Social Justice is Inconvenient [Mandy Siu]

Don't start a revolution, join one!It took me a while to get started on this article, but I finally gave up on trying to come up with a great post on personal change and went with what I know best: social justice. I’m an activist by profession and passion so it’s hard for me not to talk about politics whenever I can.

Changing the big picture

Social justice is inconvenient because it requires change not just on the individual level but on the community, regional and national level, and ultimately the global level. Strangely enough though, the more people you can get to change, the easier the situation becomes. Why? Well, Grace’s post on group mentality to change is a great example of this logic but also, social movements essentially mean a group of people working towards one common cause. The momentum alone is enough to affect change. For a lot of people, myself included, it feels like the burden of responsibility is too much and it’s incredibly difficult to want to continue working towards that bigger picture because any kind of movement is slow and filled with squabbles and challenges-much rather like life.

Social justice is also inconvenient because the end results usually don’t measure up to any standard of success. Rather, it doesn’t adhere to any one set of standards considering movements of any kind of magnitude takes on a life of its own and given enough time, becomes sluggish and bogged down in logistics, details and conflicts. Movements diverge and become separate entities and create what we like to call the “silo effect” where half a dozen organizations all with the same or similar mandates end up competing for limited resources from the same group of funders, jealously guarding their work. If that isn’t inconvenient, I don’t know what is.

Don’t start a revolution, join one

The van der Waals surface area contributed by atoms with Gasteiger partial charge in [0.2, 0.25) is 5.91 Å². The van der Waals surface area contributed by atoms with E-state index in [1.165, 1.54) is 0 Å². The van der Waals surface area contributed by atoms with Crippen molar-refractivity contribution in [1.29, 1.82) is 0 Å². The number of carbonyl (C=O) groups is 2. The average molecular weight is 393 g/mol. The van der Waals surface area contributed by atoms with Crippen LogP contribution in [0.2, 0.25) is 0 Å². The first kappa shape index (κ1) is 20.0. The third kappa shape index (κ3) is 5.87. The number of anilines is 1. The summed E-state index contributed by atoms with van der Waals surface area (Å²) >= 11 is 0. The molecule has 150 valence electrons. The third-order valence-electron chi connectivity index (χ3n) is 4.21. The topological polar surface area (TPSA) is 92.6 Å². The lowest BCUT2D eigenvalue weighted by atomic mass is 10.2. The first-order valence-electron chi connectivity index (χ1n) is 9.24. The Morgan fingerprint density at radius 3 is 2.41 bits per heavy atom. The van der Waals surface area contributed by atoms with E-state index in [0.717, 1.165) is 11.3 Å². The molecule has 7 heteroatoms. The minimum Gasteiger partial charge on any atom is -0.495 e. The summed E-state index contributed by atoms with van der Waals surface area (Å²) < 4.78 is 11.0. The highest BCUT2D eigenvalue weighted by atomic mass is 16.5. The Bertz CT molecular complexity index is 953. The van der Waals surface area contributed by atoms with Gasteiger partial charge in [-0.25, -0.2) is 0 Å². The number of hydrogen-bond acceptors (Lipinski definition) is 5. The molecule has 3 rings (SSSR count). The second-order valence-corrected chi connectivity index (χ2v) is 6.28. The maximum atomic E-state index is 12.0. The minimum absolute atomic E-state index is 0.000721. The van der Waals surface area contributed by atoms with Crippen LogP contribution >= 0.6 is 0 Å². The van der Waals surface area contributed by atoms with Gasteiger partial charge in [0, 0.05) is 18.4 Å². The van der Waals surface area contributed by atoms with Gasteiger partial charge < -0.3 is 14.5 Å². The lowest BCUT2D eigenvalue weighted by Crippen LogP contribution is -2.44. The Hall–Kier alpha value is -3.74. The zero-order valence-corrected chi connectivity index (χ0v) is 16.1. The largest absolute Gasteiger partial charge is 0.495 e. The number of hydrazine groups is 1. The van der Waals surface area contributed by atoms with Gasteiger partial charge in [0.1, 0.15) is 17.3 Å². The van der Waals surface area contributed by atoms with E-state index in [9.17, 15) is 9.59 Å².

The good news is that whatever inconvenience social justice poses, the ultimate goal of making the world a better place for all to live in is worth pursuing. Personal change gives you the motivation to pursue your social justice dreams (whatever they may be) but if you’re like me and not particularly interested in redefining the issue, join the movement. There are, after all, half a dozen or so organizations of your choice to join and to help out by utilizing the awesome skills you picked up while undergoing your personal change. And trust me, they need all the enthusiastic passionate help they can get. So if you’re intimidated by the big picture and feel confused, don’t try to start a revolution-join one instead.

Mandy SiuAUTHOR BIO: Mandy is a 24-year-old social activist living in Canada, wandering aimlessly through the internet looking for the meaning of life. She has her Bachelor of Arts degree in Political Science, which is, incidentally, also her passion (political science, not the degree). She currently works for a non-profit organization whose mandate is human rights education through the framework of the Universal Declaration of Human Rights. Her collaborative blog project, tentatively titled Sensical Politics, is in the works and should be unveiled on Canada Day (July 1). Reach out and give her a shout on Twitter today!


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10 Responses
  • Sam Reply

    Mandy, I think you say it all in this one sentence: “The good news is that whatever inconvenience social justice poses, the ultimate goal of making the world a better place for all to live in is worth pursuing.” I couldn’t agree more. Often the most difficult things to accomplish are the most rewarding in the end. Great post!